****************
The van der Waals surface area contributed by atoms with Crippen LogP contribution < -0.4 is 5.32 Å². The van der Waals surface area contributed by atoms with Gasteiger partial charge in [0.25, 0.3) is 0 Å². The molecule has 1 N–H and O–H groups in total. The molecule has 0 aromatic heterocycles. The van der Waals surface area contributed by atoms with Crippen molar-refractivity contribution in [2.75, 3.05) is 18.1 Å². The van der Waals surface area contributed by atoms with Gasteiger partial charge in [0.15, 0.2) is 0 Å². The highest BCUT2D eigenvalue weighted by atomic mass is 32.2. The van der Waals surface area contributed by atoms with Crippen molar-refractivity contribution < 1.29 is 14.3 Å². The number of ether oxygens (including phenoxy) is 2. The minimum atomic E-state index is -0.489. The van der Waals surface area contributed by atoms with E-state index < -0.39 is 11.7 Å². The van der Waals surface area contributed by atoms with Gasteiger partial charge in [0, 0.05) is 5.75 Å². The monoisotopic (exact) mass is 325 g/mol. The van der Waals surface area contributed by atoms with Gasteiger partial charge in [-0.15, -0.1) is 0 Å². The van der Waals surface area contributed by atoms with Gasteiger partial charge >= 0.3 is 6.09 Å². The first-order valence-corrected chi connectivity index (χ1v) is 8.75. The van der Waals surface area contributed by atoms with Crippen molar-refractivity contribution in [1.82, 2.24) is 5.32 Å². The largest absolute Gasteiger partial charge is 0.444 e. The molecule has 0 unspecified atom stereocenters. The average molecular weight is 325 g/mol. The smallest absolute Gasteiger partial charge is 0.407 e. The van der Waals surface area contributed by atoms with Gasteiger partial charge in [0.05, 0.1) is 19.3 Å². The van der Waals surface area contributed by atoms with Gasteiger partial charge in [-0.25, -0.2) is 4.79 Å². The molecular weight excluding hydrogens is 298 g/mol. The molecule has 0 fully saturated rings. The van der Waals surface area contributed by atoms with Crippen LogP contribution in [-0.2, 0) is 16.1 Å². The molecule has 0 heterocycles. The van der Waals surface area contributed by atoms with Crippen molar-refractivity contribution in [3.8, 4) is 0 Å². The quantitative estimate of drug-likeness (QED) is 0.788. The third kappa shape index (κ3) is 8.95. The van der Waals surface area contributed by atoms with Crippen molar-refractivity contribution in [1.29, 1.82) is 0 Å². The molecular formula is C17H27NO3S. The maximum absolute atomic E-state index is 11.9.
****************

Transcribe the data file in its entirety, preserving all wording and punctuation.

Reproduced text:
The van der Waals surface area contributed by atoms with Crippen LogP contribution < -0.4 is 5.32 Å². The van der Waals surface area contributed by atoms with Gasteiger partial charge in [0.25, 0.3) is 0 Å². The molecule has 1 N–H and O–H groups in total. The molecule has 0 aromatic heterocycles. The van der Waals surface area contributed by atoms with Crippen molar-refractivity contribution in [2.75, 3.05) is 18.1 Å². The van der Waals surface area contributed by atoms with Gasteiger partial charge in [0.15, 0.2) is 0 Å². The highest BCUT2D eigenvalue weighted by atomic mass is 32.2. The van der Waals surface area contributed by atoms with Crippen molar-refractivity contribution < 1.29 is 14.3 Å². The number of ether oxygens (including phenoxy) is 2. The minimum atomic E-state index is -0.489. The van der Waals surface area contributed by atoms with E-state index < -0.39 is 11.7 Å². The van der Waals surface area contributed by atoms with Gasteiger partial charge in [0, 0.05) is 5.75 Å². The monoisotopic (exact) mass is 325 g/mol. The van der Waals surface area contributed by atoms with Gasteiger partial charge in [-0.15, -0.1) is 0 Å². The van der Waals surface area contributed by atoms with Gasteiger partial charge >= 0.3 is 6.09 Å². The first-order valence-corrected chi connectivity index (χ1v) is 8.75. The van der Waals surface area contributed by atoms with Crippen molar-refractivity contribution in [1.82, 2.24) is 5.32 Å². The largest absolute Gasteiger partial charge is 0.444 e. The molecule has 0 unspecified atom stereocenters. The average molecular weight is 325 g/mol. The smallest absolute Gasteiger partial charge is 0.407 e. The van der Waals surface area contributed by atoms with Gasteiger partial charge in [0.05, 0.1) is 19.3 Å². The van der Waals surface area contributed by atoms with Gasteiger partial charge in [-0.25, -0.2) is 4.79 Å². The molecular weight excluding hydrogens is 298 g/mol. The molecule has 0 fully saturated rings. The van der Waals surface area contributed by atoms with Crippen LogP contribution in [-0.2, 0) is 16.1 Å². The molecule has 0 heterocycles. The van der Waals surface area contributed by atoms with Crippen molar-refractivity contribution in [3.8, 4) is 0 Å². The quantitative estimate of drug-likeness (QED) is 0.788. The third kappa shape index (κ3) is 8.95. The van der Waals surface area contributed by atoms with Crippen molar-refractivity contribution in [1.29, 1.82) is 0 Å². The molecular formula is C17H27NO3S. The maximum absolute atomic E-state index is 11.9.